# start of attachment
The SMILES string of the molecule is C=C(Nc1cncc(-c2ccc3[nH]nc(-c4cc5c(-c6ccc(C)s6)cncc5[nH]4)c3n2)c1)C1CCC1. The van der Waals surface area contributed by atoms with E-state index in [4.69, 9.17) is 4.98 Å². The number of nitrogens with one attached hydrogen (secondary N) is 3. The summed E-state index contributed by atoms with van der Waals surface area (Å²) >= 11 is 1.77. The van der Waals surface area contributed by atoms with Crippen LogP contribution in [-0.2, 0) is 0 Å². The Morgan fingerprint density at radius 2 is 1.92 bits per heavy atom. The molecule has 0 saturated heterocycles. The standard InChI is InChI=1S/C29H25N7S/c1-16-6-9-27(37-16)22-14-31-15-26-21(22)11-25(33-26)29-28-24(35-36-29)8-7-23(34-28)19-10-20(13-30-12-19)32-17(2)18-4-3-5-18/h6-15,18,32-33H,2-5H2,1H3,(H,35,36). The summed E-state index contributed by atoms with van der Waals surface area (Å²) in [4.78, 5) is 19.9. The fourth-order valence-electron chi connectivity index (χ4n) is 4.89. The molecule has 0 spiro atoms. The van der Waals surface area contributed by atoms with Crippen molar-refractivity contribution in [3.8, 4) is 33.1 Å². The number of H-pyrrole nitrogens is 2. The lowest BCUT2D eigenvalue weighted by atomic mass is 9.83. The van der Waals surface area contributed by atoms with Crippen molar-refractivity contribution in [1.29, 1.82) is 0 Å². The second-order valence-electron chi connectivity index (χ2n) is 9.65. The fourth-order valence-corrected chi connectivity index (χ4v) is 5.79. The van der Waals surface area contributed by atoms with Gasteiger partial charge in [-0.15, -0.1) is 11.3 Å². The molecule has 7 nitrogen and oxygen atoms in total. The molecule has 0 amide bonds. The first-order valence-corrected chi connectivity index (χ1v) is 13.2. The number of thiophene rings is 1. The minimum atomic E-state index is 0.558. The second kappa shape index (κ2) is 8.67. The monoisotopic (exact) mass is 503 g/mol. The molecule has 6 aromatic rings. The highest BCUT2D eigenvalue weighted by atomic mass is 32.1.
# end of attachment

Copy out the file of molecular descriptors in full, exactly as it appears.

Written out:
The SMILES string of the molecule is C=C(Nc1cncc(-c2ccc3[nH]nc(-c4cc5c(-c6ccc(C)s6)cncc5[nH]4)c3n2)c1)C1CCC1. The van der Waals surface area contributed by atoms with E-state index in [4.69, 9.17) is 4.98 Å². The number of nitrogens with one attached hydrogen (secondary N) is 3. The summed E-state index contributed by atoms with van der Waals surface area (Å²) >= 11 is 1.77. The van der Waals surface area contributed by atoms with Crippen LogP contribution in [-0.2, 0) is 0 Å². The Morgan fingerprint density at radius 2 is 1.92 bits per heavy atom. The molecule has 0 saturated heterocycles. The standard InChI is InChI=1S/C29H25N7S/c1-16-6-9-27(37-16)22-14-31-15-26-21(22)11-25(33-26)29-28-24(35-36-29)8-7-23(34-28)19-10-20(13-30-12-19)32-17(2)18-4-3-5-18/h6-15,18,32-33H,2-5H2,1H3,(H,35,36). The summed E-state index contributed by atoms with van der Waals surface area (Å²) in [4.78, 5) is 19.9. The fourth-order valence-electron chi connectivity index (χ4n) is 4.89. The molecule has 0 spiro atoms. The van der Waals surface area contributed by atoms with Crippen molar-refractivity contribution in [3.8, 4) is 33.1 Å². The number of H-pyrrole nitrogens is 2. The lowest BCUT2D eigenvalue weighted by atomic mass is 9.83. The van der Waals surface area contributed by atoms with Crippen molar-refractivity contribution in [1.29, 1.82) is 0 Å². The second-order valence-electron chi connectivity index (χ2n) is 9.65. The fourth-order valence-corrected chi connectivity index (χ4v) is 5.79. The van der Waals surface area contributed by atoms with Gasteiger partial charge in [-0.15, -0.1) is 11.3 Å². The molecule has 7 nitrogen and oxygen atoms in total. The molecule has 0 amide bonds. The first-order valence-corrected chi connectivity index (χ1v) is 13.2. The number of thiophene rings is 1. The minimum atomic E-state index is 0.558. The second kappa shape index (κ2) is 8.67. The monoisotopic (exact) mass is 503 g/mol. The molecule has 6 aromatic rings. The highest BCUT2D eigenvalue weighted by atomic mass is 32.1.